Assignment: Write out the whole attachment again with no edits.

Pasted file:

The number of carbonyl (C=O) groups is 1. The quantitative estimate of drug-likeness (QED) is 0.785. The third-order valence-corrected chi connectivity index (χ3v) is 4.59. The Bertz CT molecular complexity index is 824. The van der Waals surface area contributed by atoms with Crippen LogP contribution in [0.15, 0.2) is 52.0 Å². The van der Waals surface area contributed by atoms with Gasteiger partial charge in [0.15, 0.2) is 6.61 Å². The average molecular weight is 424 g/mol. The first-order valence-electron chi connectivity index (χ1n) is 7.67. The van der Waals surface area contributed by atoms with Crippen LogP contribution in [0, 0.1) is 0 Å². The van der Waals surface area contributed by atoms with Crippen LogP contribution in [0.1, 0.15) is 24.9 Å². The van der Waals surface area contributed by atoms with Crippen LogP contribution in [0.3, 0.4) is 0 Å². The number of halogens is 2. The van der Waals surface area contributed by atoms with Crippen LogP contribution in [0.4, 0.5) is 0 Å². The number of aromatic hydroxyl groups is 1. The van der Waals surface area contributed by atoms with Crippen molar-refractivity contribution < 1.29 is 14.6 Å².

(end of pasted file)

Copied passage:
The number of carbonyl (C=O) groups is 1. The quantitative estimate of drug-likeness (QED) is 0.785. The third-order valence-corrected chi connectivity index (χ3v) is 4.59. The Bertz CT molecular complexity index is 824. The van der Waals surface area contributed by atoms with Crippen LogP contribution in [0.15, 0.2) is 52.0 Å². The van der Waals surface area contributed by atoms with Gasteiger partial charge in [0.15, 0.2) is 6.61 Å². The average molecular weight is 424 g/mol. The first-order valence-electron chi connectivity index (χ1n) is 7.67. The van der Waals surface area contributed by atoms with Crippen LogP contribution in [0, 0.1) is 0 Å². The van der Waals surface area contributed by atoms with Crippen LogP contribution in [0.1, 0.15) is 24.9 Å². The van der Waals surface area contributed by atoms with Crippen LogP contribution in [0.3, 0.4) is 0 Å². The number of halogens is 2. The van der Waals surface area contributed by atoms with Crippen LogP contribution in [0.4, 0.5) is 0 Å². The number of aromatic hydroxyl groups is 1. The van der Waals surface area contributed by atoms with Crippen molar-refractivity contribution < 1.29 is 14.6 Å².